Renewable energy, especially solar energy, has been booming in recent years. The technology is becoming more affordable, making it possible for more and more people to go green.
But how much does solar energy actually save the average American family? To answer this question, we will examine how solar energy compares to the energy consumed by standard home appliances.
When comparing solar energy and household appliances, it’s important to take into consideration the level of energy consumption in each case. People who use more energy-consuming appliances tend to be more affluent, which means they have the means to purchase more expensive products and make them work harder. In addition, newer models of appliances often consume more energy than previous generations, adding up overall energy consumption figures.
Looking at the level of energy consumption per appliance gives us a clearer picture of the true impact of solar energy. The chart below shows the comparative amounts of energy consumed by various appliances, and it ranges from a low of 2.1 watts per appliance for the water dispenser to a high of 10.2 watts per appliance for the clothes dryer. (Based on the 2014 Annual Energy Consumption Survey done by the U.S. Energy Information Administration (EIA).)
It’s also important to examine how much electricity costs. While renewables have become more affordable, electricity has steadily increased in price over the past decade. The cost of power is largely determined by the amount of energy generated by the utility company (typically the cheapest option) and the current rate of inflation. The cost varies by location, with some states costing more than others. (See the U.S. Department of Energy’s Report on Monthly Electric Forecasts for more information.)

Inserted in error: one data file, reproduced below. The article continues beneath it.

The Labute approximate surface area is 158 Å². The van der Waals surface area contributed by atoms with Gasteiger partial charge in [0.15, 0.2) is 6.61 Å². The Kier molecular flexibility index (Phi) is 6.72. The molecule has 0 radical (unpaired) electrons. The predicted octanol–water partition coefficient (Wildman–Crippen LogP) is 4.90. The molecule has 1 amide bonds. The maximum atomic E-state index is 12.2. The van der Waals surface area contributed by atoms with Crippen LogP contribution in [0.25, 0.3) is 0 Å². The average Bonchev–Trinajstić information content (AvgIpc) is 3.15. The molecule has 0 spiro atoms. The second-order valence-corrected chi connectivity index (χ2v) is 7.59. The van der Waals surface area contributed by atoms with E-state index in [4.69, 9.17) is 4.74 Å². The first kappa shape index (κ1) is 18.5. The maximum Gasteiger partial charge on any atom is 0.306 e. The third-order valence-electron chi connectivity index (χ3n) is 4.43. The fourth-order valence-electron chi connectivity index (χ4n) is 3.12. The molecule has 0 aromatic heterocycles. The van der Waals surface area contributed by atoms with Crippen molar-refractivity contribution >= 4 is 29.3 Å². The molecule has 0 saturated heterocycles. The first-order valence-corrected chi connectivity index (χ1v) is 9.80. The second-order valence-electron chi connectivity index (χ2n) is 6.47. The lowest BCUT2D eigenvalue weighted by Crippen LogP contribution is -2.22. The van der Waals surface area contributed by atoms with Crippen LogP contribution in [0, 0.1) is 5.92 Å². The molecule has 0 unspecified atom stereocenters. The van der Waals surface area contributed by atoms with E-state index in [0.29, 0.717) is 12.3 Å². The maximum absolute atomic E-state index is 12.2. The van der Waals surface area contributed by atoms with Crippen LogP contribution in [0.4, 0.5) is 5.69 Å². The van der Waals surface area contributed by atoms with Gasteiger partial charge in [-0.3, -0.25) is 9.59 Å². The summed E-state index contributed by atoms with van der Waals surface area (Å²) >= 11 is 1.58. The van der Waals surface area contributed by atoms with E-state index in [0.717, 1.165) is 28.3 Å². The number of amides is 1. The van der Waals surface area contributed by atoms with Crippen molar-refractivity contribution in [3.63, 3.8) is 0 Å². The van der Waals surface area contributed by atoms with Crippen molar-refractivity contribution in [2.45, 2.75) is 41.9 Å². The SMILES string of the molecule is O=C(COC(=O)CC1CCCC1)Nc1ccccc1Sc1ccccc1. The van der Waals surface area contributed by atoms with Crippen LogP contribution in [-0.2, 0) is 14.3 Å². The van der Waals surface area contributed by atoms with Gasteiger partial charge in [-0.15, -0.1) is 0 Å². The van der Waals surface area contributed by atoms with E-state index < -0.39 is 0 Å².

An important caveat about comparisons of this nature is that you have to look at your own electric bill to determine the exact amount of savings to be had. There are various state and federal incentives that can significantly reduce your electricity costs if you are interested in taking the plunge and going green. The savings, however, depend on your own electric company’s pricing structure and whether or not you qualify for any government incentives.
The average American family spends around $1,600 per year on electricity, not including the costs of other utilities such as gas and water. If you’re serious about slashing your energy consumption and spending less money on electricity, you can reduce your energy consumption by investing in energy-efficient appliances and upgrading your insulation and ventilation. Many homes also take advantage of solar power, which not only reduces your electricity bills but also provides you with free power when the sun is shining. (See our blog post on How to save money on your electricity bill for more information on slashing your energy consumption.)
CO2 Emissions Reduction
Another major consideration when comparing solar energy and conventional homes is the amount of carbon dioxide (CO2) that they emit. You won’t find many eco-friendly homes that don’t have a carbon footprint, as CO2 is one of the most abundant gases in our atmosphere and is considered a primary contributor to climate change. (See the U.S. Environmental Protection Agency’s (EPA) Report on Greenhouse Gas Emissions for more information on how much CO2 eco-friendly homes put out compared to traditional homes.)